The study involved a within-subject comparison of smokers tested with a Smoking Stroop task. Testing on one day followed overnight (13 – 16 h) abstinence from smoking; on the other day, smoking continued ad libitum, and testing began after only 15 – 60 min of abstinence. Overnight abstinence was counterbalanced to control for effects of session order. At the beginning of each test day, participants provided a measure of CO in expired air to verify smoking or abstinence, and then received training on the task. All participants completed Test Session 1, then took a 10-min break in which they left the testing room and smoked one cigarette of their usual brand. Test Session 2, which repeated the measures administered in Test Session 1, started immediately following the break. Participants also completed measures of cigarette craving, withdrawal symptoms, and CO level before the smoking break at Test Session 1 and after the smoking break at Test Session 2.
Smoking severity was quantified using the Fagerström Test for Nicotine Dependence (Heatherton, Kozlowski, Frecker, & Fägerström, 1991). Self-report measures of negative symptoms associated with withdrawal from cigarette smoking were collected using the 25-item Shiffman/Jarvik Withdrawal Scale (SJWS) (Shiffman & Jarvik, 1976). Cigarette craving was assessed using the 10-item Urge to Smoke (UTS) scale (Jarvik et al., 2000).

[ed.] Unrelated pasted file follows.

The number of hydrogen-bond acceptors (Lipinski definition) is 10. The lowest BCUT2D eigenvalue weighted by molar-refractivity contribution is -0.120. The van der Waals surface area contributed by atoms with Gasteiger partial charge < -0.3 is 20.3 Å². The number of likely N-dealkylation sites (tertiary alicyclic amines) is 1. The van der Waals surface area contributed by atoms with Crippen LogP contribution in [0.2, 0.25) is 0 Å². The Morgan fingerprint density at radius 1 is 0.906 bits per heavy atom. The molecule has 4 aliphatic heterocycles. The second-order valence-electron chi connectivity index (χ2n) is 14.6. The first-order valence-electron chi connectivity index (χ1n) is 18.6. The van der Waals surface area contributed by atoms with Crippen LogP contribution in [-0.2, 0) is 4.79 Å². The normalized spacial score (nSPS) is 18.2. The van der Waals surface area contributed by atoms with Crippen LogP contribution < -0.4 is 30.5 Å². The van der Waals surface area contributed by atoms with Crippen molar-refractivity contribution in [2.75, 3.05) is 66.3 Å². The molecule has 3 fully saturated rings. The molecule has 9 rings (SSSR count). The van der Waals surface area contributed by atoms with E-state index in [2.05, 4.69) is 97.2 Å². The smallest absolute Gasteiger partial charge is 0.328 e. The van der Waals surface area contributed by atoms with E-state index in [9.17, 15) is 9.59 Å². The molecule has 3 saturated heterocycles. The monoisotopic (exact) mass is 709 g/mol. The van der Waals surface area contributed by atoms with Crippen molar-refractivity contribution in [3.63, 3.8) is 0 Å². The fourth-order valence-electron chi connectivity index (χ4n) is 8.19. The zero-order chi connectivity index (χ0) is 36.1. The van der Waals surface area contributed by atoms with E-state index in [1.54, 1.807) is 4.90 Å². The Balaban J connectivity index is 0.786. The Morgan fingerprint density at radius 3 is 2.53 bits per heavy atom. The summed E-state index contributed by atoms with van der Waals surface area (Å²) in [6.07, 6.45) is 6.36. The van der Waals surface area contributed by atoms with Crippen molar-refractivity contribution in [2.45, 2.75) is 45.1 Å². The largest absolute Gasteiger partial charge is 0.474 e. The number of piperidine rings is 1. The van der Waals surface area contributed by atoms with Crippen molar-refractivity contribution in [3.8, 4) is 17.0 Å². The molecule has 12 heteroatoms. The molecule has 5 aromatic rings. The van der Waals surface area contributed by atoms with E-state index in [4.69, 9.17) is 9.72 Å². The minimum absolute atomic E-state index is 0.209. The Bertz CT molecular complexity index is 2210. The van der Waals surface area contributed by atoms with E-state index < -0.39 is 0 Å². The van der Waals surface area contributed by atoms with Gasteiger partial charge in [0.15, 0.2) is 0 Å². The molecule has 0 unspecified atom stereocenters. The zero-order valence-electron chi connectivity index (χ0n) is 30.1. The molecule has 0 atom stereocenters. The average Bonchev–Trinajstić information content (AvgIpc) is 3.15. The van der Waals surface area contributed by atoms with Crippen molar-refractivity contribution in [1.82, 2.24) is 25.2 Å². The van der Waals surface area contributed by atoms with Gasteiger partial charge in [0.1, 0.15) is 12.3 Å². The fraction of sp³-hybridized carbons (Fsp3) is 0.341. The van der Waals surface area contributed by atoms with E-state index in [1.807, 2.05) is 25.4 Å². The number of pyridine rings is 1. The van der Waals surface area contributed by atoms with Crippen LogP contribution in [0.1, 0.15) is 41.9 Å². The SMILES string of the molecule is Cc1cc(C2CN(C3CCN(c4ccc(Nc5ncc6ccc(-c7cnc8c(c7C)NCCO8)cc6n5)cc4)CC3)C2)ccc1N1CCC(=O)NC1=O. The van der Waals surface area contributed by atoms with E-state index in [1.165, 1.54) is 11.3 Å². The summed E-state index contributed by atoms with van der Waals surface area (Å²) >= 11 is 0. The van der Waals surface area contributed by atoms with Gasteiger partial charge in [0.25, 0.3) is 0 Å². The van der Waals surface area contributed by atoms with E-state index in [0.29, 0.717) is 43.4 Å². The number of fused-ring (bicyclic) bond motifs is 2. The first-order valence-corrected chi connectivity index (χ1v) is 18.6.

The Smoking Stroop task was presented using SuperLab (Cedrus Corporation 1997) on a Macintosh laptop computer with a 10-inch monitor. To reduce the effects of learning from repeated administrations of the test, participants received training on which finger of their right hand corresponded to each of the three response options (red-index finger, green-middle finger, or blue-ring finger) on the keyboard, and they repeated training with blocks of 15 neutral stimuli until they achieved accuracy of ≥ 80%. The training session did not include testing with the smoking-related stimuli. Participants completed the Smoking Stroop task immediately after training.